CRN: “The guidelines are in no way as a dismissal of the category altogether”
Andrea Wong, PhD, senior vice president, scientific & regulatory affairs at the Council for Responsible Nutrition (CRN), said that the new clinical practice guidelines directed toward doctors in no way diminish the important role probiotic supplements play in maintaining digestive health, nor do they give reason to disregard this category’s history of safe use.
“The guidelines are for the management of specific gastrointestinal disorders and are not recommendations for the generally healthy population,” she said. “It is critical to underscore the difference between using a probiotic to treat a specific disease and the general use of probiotics in foods or dietary supplements to support digestive health.
“CRN notes the guidelines identify areas where more high-quality evidence is needed before the AGA would recommend probiotics for treating specific diseases; it does not offer evidence that probiotics should not be used in dietary supplements or foods. Therefore, we recommend that the guidelines be viewed as a call for increased research from industry and academia alike in the field of probiotics, and in no way as a dismissal of the category altogether.”
Key guideline recommendations
To summarize the guidelines, the AGA states:
- For preterm (born before 37 weeks), low birthweight (< 2500 g) infants, specific probiotics can prevent mortality and necrotizing enterocolitis, reduce the number of days required to reach full feeds, and decrease the duration of hospitalization.
Specifically, AGA suggests using a combination of Lactobacillus spp. and Bifidobacterium spp. (L. rhamnosus ATCC 53103 and B. longum subsp. infantis; or L. casei and B. breve; or L. rhamnosus, L. acidophilus, L. casei, B. longum subsp. infantis, B. bifidum, and B. longum subsp. longum; or L. acidophilus and B. longum subsp. infantis; or L. acidophilus and B. bifidum; or L. rhamnosus ATCC 53103 and B. longum Reuter ATCC BAA-999; or L. acidophilus, B. bifidum, B. animalis subsp. lactis, and B. longum subsp. longum), or B. animalis subsp. lactis (including DSM 15954), or L. reuteri (DSM 17938 or ATCC 55730), or L. rhamnosus (ATCC 53103 or ATC A07FA or LCR 35) over no and other probiotics.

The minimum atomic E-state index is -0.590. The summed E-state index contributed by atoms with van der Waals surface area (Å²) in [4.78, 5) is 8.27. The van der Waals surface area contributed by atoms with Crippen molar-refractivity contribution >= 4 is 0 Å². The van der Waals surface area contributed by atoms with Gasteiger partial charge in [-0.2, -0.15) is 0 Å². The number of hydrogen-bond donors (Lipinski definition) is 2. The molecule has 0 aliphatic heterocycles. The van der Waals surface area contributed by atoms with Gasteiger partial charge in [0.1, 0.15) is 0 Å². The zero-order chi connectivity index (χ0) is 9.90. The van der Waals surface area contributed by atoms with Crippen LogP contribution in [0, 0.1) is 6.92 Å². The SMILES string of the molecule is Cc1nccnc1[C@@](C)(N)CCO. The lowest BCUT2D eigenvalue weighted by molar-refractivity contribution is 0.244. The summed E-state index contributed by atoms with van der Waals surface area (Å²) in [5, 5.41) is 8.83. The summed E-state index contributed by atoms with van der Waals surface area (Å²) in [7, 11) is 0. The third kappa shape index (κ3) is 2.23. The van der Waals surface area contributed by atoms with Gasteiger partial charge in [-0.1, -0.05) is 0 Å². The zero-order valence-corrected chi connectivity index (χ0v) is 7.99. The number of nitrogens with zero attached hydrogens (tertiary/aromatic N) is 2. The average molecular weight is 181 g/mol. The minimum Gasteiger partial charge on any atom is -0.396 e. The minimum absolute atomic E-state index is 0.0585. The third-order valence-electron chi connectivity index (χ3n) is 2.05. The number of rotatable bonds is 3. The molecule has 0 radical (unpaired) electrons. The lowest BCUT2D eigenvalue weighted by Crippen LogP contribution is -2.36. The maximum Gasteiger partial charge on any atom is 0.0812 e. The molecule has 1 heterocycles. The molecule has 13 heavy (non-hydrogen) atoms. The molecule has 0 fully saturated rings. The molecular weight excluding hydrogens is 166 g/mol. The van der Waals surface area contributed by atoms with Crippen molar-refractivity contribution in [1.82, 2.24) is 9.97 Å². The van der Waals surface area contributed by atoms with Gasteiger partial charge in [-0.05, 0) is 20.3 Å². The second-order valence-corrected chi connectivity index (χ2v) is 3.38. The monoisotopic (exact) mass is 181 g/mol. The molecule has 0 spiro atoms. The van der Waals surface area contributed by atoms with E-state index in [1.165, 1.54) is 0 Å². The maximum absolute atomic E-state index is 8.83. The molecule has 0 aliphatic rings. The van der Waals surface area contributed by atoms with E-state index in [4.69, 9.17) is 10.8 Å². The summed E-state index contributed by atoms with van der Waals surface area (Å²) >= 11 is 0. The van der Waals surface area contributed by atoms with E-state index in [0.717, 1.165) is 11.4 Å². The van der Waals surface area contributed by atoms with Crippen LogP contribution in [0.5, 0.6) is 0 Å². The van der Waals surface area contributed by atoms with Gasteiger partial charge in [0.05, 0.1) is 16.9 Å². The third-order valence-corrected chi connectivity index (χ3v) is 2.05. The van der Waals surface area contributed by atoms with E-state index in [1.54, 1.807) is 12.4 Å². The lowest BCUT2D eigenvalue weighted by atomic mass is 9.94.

- Certain probiotics should be considered for the prevention of C. difficile infection in adults and children who take antibiotics.
Specifically, AGA suggests for adults and children on antibiotic treatment, we suggest the use of S. boulardii; or the two-strain combination of L. acidophilus CL1285 and Lactobacillus casei LBC80R; or the three-strain combination of L. acidophilus, Lactobacillus delbrueckii subsp. bulgaricus, and Bifidobacterium bifidum; or the four-strain combination of L. acidophilus, L. delbrueckii subsp. bulgaricus, B. bifidum, and Streptococcus salivarius subsp. thermophilus over no or other probiotics for prevention of C. difficile infection.
- For the management of pouchitis in children and adults, a complication of ulcerative colitis that has been treated surgically, AGA suggests the use of the eight-strain combination of L. paracasei subsp. paracasei DSM 24733, L. plantarum DSM 24730, L. acidophilus DSM 24735, L. delbrueckii subsp. bulgaricus DSM 24734, B. longum subsp. longum DSM 24736, B. breve DSM 24732, B. longum subsp. infantis DSM 24737, and S. salivarius subsp. thermophilus DSM 24731 over no or other probiotics.
- Probiotics do not appear to be beneficial for children in North America who have acute gastroenteritis - they should not be given routinely to children who present to the emergency room due to diarrhea.
- There was insufficient evidence for AGA to make recommendations regarding the use of probiotics to treat C. difficile infection, Crohn's disease, ulcerative colitis or IBS. For these conditions, AGA suggests that patients consider stopping probiotics, as there are associated costs and not enough evidence to suggest lack of harm.
Published online ahead of print, doi: 10.1053/j.gastro.2020.05.059c
“AGA Clinical Practice Guidelines on the Role of Probiotics in the Management of Gastrointestinal Disorders”
Authors: G.L. Su et al.